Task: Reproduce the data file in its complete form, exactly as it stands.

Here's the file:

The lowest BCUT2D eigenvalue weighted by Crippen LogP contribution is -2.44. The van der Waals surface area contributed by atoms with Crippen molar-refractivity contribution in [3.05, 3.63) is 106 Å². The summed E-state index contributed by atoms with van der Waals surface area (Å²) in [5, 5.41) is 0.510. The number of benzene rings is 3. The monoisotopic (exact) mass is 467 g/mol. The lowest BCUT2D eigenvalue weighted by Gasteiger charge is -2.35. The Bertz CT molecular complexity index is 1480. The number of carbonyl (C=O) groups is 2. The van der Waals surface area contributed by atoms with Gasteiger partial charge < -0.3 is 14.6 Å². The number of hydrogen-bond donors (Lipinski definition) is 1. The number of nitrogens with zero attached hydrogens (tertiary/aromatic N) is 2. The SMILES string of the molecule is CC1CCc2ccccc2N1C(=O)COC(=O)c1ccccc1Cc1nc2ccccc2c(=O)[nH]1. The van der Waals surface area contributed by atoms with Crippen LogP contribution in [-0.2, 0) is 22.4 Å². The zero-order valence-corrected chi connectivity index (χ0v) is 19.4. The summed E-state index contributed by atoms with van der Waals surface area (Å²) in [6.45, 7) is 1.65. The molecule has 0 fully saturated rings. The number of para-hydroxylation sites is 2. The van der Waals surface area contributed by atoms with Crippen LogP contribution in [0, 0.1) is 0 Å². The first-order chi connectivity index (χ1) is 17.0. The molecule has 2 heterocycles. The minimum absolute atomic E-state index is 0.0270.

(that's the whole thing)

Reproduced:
The lowest BCUT2D eigenvalue weighted by Crippen LogP contribution is -2.44. The van der Waals surface area contributed by atoms with Crippen molar-refractivity contribution in [3.05, 3.63) is 106 Å². The summed E-state index contributed by atoms with van der Waals surface area (Å²) in [5, 5.41) is 0.510. The number of benzene rings is 3. The monoisotopic (exact) mass is 467 g/mol. The lowest BCUT2D eigenvalue weighted by Gasteiger charge is -2.35. The Bertz CT molecular complexity index is 1480. The number of carbonyl (C=O) groups is 2. The van der Waals surface area contributed by atoms with Gasteiger partial charge < -0.3 is 14.6 Å². The number of hydrogen-bond donors (Lipinski definition) is 1. The number of nitrogens with zero attached hydrogens (tertiary/aromatic N) is 2. The SMILES string of the molecule is CC1CCc2ccccc2N1C(=O)COC(=O)c1ccccc1Cc1nc2ccccc2c(=O)[nH]1. The van der Waals surface area contributed by atoms with Crippen LogP contribution in [-0.2, 0) is 22.4 Å². The zero-order valence-corrected chi connectivity index (χ0v) is 19.4. The summed E-state index contributed by atoms with van der Waals surface area (Å²) in [6.45, 7) is 1.65. The molecule has 0 fully saturated rings. The number of para-hydroxylation sites is 2. The van der Waals surface area contributed by atoms with Crippen LogP contribution in [0, 0.1) is 0 Å². The first-order chi connectivity index (χ1) is 17.0. The molecule has 2 heterocycles. The minimum absolute atomic E-state index is 0.0270.